You know the scene. A cable plugged into his skull; Neo has a heap of martial arts combat 'uploaded' to his brain.
"I know kung fu", he mutters, like a throaty tit.
"Show me," flirts Morpheus.
Unlikely as it sounds, this what a team from HRL Laboratories have managed to do. Sort of.
The California-based team of Dr Matthew Phillips used something called transcranial direct current stimulation (tDCS) in order to "amplify" learning and skill retention: by monitoring the electrical activity in the brains of real pilots, they stimulated these same currents in the brains of six subjects learning to fly a plane.
Published in February's issue of the Frontiers in Human Neuroscience, the study found that subjects who received brain stimulation via electrode-embedded head caps improved their piloting abilities with a 33 per cent improvement over a placebo test group who didn't have their brains stimulated.
"Our system is one of the first of its kind. It's a brain stimulation system," Dr Phillips told The Telegraph. "It sounds kind of sci-fi, but there's large scientific basis for the development of our system. When you learn something, your brain physically changes. Connections are made and strengthened in a process called neuro-plasticity.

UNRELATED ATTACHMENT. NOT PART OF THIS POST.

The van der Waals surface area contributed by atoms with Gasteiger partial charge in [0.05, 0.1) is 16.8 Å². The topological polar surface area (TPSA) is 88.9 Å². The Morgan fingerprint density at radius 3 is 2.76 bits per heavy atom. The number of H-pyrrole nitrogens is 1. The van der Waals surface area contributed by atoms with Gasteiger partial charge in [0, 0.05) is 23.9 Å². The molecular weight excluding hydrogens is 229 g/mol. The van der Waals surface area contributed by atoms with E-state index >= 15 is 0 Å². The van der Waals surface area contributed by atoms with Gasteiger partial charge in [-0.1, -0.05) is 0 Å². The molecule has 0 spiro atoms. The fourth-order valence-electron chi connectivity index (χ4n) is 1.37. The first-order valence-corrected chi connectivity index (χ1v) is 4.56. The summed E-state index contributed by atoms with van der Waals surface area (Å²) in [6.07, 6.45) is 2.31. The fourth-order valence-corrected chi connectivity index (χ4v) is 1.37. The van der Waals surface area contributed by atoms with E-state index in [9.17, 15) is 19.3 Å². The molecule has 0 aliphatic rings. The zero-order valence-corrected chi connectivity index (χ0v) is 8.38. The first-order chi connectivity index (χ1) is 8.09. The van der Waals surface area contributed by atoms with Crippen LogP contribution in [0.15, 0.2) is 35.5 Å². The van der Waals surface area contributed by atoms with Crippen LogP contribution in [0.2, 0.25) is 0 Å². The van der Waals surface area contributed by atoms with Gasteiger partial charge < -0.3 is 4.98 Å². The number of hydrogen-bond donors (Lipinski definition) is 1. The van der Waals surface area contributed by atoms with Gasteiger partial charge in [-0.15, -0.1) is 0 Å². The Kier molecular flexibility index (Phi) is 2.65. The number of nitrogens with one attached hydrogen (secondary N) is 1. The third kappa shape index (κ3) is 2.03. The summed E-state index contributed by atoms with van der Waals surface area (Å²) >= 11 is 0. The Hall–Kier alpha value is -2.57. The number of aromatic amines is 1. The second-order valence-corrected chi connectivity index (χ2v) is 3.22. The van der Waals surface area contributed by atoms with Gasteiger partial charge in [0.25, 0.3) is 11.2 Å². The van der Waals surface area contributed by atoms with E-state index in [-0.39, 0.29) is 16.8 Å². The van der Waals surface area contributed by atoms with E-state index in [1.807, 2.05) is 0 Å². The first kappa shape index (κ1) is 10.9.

"It turns out that certain functions of the brain, like speech and memory, are located in very specific regions of the brain, about the size of your pinky."
No, you won't be learning kung fu in the blink of an eye any time soon, but the HRL team is confident the technique could be implemented for tasks including learning to drive, learning a new language and even exam prep. Check it out in action in the video below.
[Via: The Telegraph]